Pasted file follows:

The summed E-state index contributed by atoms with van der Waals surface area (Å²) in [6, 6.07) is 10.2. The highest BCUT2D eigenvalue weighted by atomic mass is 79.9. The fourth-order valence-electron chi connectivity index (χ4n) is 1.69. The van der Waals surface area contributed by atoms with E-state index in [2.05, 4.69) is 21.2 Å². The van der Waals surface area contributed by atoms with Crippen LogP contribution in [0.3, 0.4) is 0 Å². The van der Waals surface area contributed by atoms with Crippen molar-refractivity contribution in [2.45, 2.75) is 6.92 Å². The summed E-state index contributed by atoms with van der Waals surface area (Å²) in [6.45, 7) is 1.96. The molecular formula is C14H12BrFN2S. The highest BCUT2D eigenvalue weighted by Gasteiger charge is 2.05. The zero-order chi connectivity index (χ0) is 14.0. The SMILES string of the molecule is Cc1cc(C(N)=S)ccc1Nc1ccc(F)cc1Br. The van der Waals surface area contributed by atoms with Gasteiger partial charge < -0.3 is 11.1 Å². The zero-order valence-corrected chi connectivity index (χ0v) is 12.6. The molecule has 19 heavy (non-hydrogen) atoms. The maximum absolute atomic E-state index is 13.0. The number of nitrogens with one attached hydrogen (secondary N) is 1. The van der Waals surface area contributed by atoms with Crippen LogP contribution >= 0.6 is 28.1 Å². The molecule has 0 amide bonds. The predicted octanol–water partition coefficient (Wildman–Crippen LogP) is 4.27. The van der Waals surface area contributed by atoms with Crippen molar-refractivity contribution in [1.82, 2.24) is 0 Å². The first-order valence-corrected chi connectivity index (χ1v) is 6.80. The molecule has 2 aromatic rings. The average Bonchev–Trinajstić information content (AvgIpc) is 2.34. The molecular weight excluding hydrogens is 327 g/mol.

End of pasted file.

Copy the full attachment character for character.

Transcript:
The summed E-state index contributed by atoms with van der Waals surface area (Å²) in [6, 6.07) is 10.2. The highest BCUT2D eigenvalue weighted by atomic mass is 79.9. The fourth-order valence-electron chi connectivity index (χ4n) is 1.69. The van der Waals surface area contributed by atoms with E-state index in [2.05, 4.69) is 21.2 Å². The van der Waals surface area contributed by atoms with Crippen LogP contribution in [0.3, 0.4) is 0 Å². The van der Waals surface area contributed by atoms with Crippen molar-refractivity contribution in [2.45, 2.75) is 6.92 Å². The summed E-state index contributed by atoms with van der Waals surface area (Å²) in [6.45, 7) is 1.96. The molecular formula is C14H12BrFN2S. The highest BCUT2D eigenvalue weighted by Gasteiger charge is 2.05. The zero-order chi connectivity index (χ0) is 14.0. The SMILES string of the molecule is Cc1cc(C(N)=S)ccc1Nc1ccc(F)cc1Br. The van der Waals surface area contributed by atoms with Gasteiger partial charge < -0.3 is 11.1 Å². The zero-order valence-corrected chi connectivity index (χ0v) is 12.6. The molecule has 19 heavy (non-hydrogen) atoms. The maximum absolute atomic E-state index is 13.0. The number of nitrogens with one attached hydrogen (secondary N) is 1. The van der Waals surface area contributed by atoms with Crippen LogP contribution >= 0.6 is 28.1 Å². The molecule has 0 amide bonds. The predicted octanol–water partition coefficient (Wildman–Crippen LogP) is 4.27. The van der Waals surface area contributed by atoms with Crippen molar-refractivity contribution in [1.82, 2.24) is 0 Å². The first-order valence-corrected chi connectivity index (χ1v) is 6.80. The molecule has 2 aromatic rings. The average Bonchev–Trinajstić information content (AvgIpc) is 2.34. The molecular weight excluding hydrogens is 327 g/mol.